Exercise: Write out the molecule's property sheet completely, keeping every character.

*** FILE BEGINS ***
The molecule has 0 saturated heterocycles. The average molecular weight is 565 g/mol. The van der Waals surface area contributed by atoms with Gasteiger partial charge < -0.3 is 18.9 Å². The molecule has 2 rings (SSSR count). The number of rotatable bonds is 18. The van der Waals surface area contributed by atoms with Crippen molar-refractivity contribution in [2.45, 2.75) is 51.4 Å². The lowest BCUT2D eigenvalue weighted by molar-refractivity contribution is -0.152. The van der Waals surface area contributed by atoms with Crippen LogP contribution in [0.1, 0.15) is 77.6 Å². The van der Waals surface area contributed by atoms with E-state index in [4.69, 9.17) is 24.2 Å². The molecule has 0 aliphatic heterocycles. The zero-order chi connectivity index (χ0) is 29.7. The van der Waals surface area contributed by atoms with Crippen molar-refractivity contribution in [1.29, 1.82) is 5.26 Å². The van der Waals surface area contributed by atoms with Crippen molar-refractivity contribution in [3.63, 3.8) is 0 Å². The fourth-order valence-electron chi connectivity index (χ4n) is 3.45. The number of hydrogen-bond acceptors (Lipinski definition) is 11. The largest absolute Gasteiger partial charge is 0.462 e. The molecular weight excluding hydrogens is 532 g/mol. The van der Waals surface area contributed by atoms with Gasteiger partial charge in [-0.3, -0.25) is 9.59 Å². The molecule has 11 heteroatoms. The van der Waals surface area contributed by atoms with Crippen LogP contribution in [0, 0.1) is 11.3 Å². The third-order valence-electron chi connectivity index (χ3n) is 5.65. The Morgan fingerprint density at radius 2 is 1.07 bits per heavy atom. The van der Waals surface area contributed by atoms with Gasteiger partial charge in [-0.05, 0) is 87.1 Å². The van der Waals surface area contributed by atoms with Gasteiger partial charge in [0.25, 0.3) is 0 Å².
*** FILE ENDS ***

The molecule has 0 saturated heterocycles. The average molecular weight is 565 g/mol. The van der Waals surface area contributed by atoms with Gasteiger partial charge < -0.3 is 18.9 Å². The molecule has 2 rings (SSSR count). The number of rotatable bonds is 18. The van der Waals surface area contributed by atoms with Crippen molar-refractivity contribution in [2.45, 2.75) is 51.4 Å². The lowest BCUT2D eigenvalue weighted by molar-refractivity contribution is -0.152. The van der Waals surface area contributed by atoms with Crippen LogP contribution in [0.1, 0.15) is 77.6 Å². The van der Waals surface area contributed by atoms with E-state index in [4.69, 9.17) is 24.2 Å². The molecule has 0 aliphatic heterocycles. The zero-order chi connectivity index (χ0) is 29.7. The van der Waals surface area contributed by atoms with Crippen molar-refractivity contribution in [1.29, 1.82) is 5.26 Å². The van der Waals surface area contributed by atoms with Crippen molar-refractivity contribution in [3.63, 3.8) is 0 Å². The fourth-order valence-electron chi connectivity index (χ4n) is 3.45. The number of hydrogen-bond acceptors (Lipinski definition) is 11. The largest absolute Gasteiger partial charge is 0.462 e. The molecular weight excluding hydrogens is 532 g/mol. The van der Waals surface area contributed by atoms with Gasteiger partial charge in [-0.3, -0.25) is 9.59 Å². The molecule has 11 heteroatoms. The van der Waals surface area contributed by atoms with Crippen LogP contribution in [0, 0.1) is 11.3 Å². The third-order valence-electron chi connectivity index (χ3n) is 5.65. The Morgan fingerprint density at radius 2 is 1.07 bits per heavy atom. The van der Waals surface area contributed by atoms with Gasteiger partial charge in [-0.05, 0) is 87.1 Å². The van der Waals surface area contributed by atoms with Gasteiger partial charge in [0.25, 0.3) is 0 Å².